A few weeks ago, I had the good fortune of attending a keynote speech by Mallika Dutt, whom I had never heard before, and who heads a non-profit organization with the non-descript name of Breakthrough. She turned out to be one of the most inspiring women I have met in a very long time.
Dutt's Breakthrough "is a global human rights organization that uses the power of media, pop culture, and community mobilization to inspire people to take bold action for dignity, equality, and justice." (from the website). In her speech, Dutt gave insights into her career path, which led her to a JD degree from NYU Law School in 1989 and a Master's in International Affairs and South Asian Studies from Columbia University in 1996, which she pursued after she grew dissatisfied in her career as associate at a top law firm in New York City. She then joined the Ford Foundation and became instrumental in developing the foundation's South Asian initiatives with an emphasis on policy reform and the rights of disadvantaged communities. (You can find Dutt's full CV here.)
This led her to create Breakthrough in 2001. The goal of the organization is to inspire people to take action for social change by using tools of pop culture. She had this idea of creating a pop video to raise awareness of domestic violence in India, and in the keynote speech I attended she explained that the idea met a lot of resistance from naysayers who didn't believe it would have any sort of impact. But when the video was finally launched, it became a phenomenal success, winning the 2001 National Screen Award in India for best music video. It was also nominated for MTV's "Best Indipop music video" and reached 26 million households via satellite music distribution channels.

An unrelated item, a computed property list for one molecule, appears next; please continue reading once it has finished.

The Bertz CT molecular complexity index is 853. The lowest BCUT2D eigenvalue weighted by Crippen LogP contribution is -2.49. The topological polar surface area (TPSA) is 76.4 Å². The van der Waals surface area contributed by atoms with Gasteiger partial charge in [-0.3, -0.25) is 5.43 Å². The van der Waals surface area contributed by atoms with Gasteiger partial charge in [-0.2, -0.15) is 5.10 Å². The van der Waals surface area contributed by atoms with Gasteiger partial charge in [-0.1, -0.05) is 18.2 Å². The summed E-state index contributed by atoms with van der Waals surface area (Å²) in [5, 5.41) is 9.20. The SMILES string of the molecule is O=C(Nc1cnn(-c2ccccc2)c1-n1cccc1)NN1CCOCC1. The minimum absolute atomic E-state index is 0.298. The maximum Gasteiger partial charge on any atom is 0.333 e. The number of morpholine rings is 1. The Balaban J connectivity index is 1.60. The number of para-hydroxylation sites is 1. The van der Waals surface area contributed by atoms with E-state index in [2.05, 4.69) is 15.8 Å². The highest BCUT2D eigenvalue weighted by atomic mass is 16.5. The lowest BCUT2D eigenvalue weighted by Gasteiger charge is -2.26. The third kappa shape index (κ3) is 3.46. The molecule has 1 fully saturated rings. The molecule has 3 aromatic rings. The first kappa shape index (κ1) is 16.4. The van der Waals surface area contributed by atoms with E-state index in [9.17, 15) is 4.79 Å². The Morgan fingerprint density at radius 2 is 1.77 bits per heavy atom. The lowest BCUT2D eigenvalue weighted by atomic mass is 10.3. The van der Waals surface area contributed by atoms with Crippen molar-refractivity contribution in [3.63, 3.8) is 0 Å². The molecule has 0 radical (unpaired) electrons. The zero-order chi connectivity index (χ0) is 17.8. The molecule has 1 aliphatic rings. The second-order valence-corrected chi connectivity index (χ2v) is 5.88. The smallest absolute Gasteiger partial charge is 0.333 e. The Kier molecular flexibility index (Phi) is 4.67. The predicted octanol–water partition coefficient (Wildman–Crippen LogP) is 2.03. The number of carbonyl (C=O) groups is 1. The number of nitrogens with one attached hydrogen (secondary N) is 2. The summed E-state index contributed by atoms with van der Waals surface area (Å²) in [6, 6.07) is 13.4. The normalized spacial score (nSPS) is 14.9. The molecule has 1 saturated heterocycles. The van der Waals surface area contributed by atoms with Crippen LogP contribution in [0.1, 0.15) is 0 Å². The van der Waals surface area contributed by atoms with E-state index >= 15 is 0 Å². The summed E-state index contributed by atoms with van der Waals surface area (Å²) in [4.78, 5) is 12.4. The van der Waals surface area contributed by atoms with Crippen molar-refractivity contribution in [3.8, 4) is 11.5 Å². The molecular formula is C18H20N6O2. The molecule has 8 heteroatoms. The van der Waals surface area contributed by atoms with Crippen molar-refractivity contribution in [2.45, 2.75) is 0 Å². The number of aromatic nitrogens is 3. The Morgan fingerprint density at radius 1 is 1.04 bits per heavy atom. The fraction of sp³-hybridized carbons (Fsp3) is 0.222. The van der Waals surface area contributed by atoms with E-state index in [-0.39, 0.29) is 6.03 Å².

The song, named Mann ke Manjeere, tells the true story of Shameem Pathan, who left an abusive marriage and became a truck driver to support herself and her daughter. It was interpreted by a leading Indian female singer and written by a top lyricist. You can watch the video, with English subtitles, on YouTube here (during her keynote speech Dutt showed that video but with much better quality, and maybe there is a higher-quality video clip available somewhere on the Internet). I found the music to be really uplifting, even if there was no subtitles the first time I watched the video, at the keynote speech. Dutt is hopeful that the wide broadcasting of the video provided a starting point to discuss domestic violence in India.
Other music videos produced by Breakthrough, such as Babul, are not as upbeat but just as important to help spur a debate and ultimately change behavior on a large scale.
In 2009 Mallika Dutt received the American Courage Award for her human rights work. You can find a list of the awards she and her organization have received here. This was only possible through the determination of one woman who, over a decade ago, knew she had come up with a great idea even if no one at first wanted to help her make her dream a reality.
I've decided to nominate her as possible Lehigh Commencement speaker for 2013. If you're a member of the Lehigh University community and would like to support this choice, please nominate her too here. She was an inspiring speaker when I attended her keynote address, and graduating students would certainly relate to the path of adjustments that took her from law school to the world of non-profits and humanitarian activism. The use of pop culture tools for social change, of course, counts as bonus points.